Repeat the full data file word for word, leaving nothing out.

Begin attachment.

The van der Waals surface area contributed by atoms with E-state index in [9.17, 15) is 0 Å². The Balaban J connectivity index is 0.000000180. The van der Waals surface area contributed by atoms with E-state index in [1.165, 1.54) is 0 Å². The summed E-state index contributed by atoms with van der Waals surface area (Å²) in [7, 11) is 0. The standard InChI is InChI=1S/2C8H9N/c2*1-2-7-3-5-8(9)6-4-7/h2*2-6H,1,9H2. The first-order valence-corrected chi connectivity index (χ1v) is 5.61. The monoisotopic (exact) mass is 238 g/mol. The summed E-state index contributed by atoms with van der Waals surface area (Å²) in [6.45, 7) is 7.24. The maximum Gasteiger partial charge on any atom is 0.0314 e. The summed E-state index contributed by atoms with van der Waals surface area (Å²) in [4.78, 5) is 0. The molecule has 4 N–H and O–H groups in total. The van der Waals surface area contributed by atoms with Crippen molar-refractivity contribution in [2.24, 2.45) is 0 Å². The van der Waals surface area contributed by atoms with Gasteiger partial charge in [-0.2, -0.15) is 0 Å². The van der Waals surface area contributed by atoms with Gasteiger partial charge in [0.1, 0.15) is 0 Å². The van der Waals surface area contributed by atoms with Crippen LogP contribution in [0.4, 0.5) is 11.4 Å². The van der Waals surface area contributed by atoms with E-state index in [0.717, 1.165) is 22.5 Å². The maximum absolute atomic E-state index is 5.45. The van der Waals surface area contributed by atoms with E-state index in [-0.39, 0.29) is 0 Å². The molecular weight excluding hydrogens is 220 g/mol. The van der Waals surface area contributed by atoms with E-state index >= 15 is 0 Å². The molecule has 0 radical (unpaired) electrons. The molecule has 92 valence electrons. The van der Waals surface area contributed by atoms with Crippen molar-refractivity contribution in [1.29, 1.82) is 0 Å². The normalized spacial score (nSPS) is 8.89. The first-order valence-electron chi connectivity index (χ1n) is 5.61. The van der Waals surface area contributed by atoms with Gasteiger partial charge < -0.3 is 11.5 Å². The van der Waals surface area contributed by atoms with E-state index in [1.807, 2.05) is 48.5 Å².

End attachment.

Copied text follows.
The van der Waals surface area contributed by atoms with E-state index in [9.17, 15) is 0 Å². The Balaban J connectivity index is 0.000000180. The van der Waals surface area contributed by atoms with E-state index in [1.165, 1.54) is 0 Å². The summed E-state index contributed by atoms with van der Waals surface area (Å²) in [7, 11) is 0. The standard InChI is InChI=1S/2C8H9N/c2*1-2-7-3-5-8(9)6-4-7/h2*2-6H,1,9H2. The first-order valence-corrected chi connectivity index (χ1v) is 5.61. The monoisotopic (exact) mass is 238 g/mol. The summed E-state index contributed by atoms with van der Waals surface area (Å²) in [6.45, 7) is 7.24. The maximum Gasteiger partial charge on any atom is 0.0314 e. The summed E-state index contributed by atoms with van der Waals surface area (Å²) in [4.78, 5) is 0. The molecule has 4 N–H and O–H groups in total. The van der Waals surface area contributed by atoms with Crippen molar-refractivity contribution in [2.24, 2.45) is 0 Å². The van der Waals surface area contributed by atoms with Gasteiger partial charge in [-0.2, -0.15) is 0 Å². The van der Waals surface area contributed by atoms with Gasteiger partial charge in [0.1, 0.15) is 0 Å². The van der Waals surface area contributed by atoms with Crippen LogP contribution in [0.4, 0.5) is 11.4 Å². The van der Waals surface area contributed by atoms with E-state index in [0.717, 1.165) is 22.5 Å². The maximum absolute atomic E-state index is 5.45. The van der Waals surface area contributed by atoms with E-state index in [-0.39, 0.29) is 0 Å². The molecular weight excluding hydrogens is 220 g/mol. The van der Waals surface area contributed by atoms with E-state index >= 15 is 0 Å². The molecule has 0 radical (unpaired) electrons. The molecule has 92 valence electrons. The van der Waals surface area contributed by atoms with Crippen molar-refractivity contribution in [1.29, 1.82) is 0 Å². The normalized spacial score (nSPS) is 8.89. The first-order valence-electron chi connectivity index (χ1n) is 5.61. The van der Waals surface area contributed by atoms with Gasteiger partial charge < -0.3 is 11.5 Å². The van der Waals surface area contributed by atoms with E-state index in [1.807, 2.05) is 48.5 Å².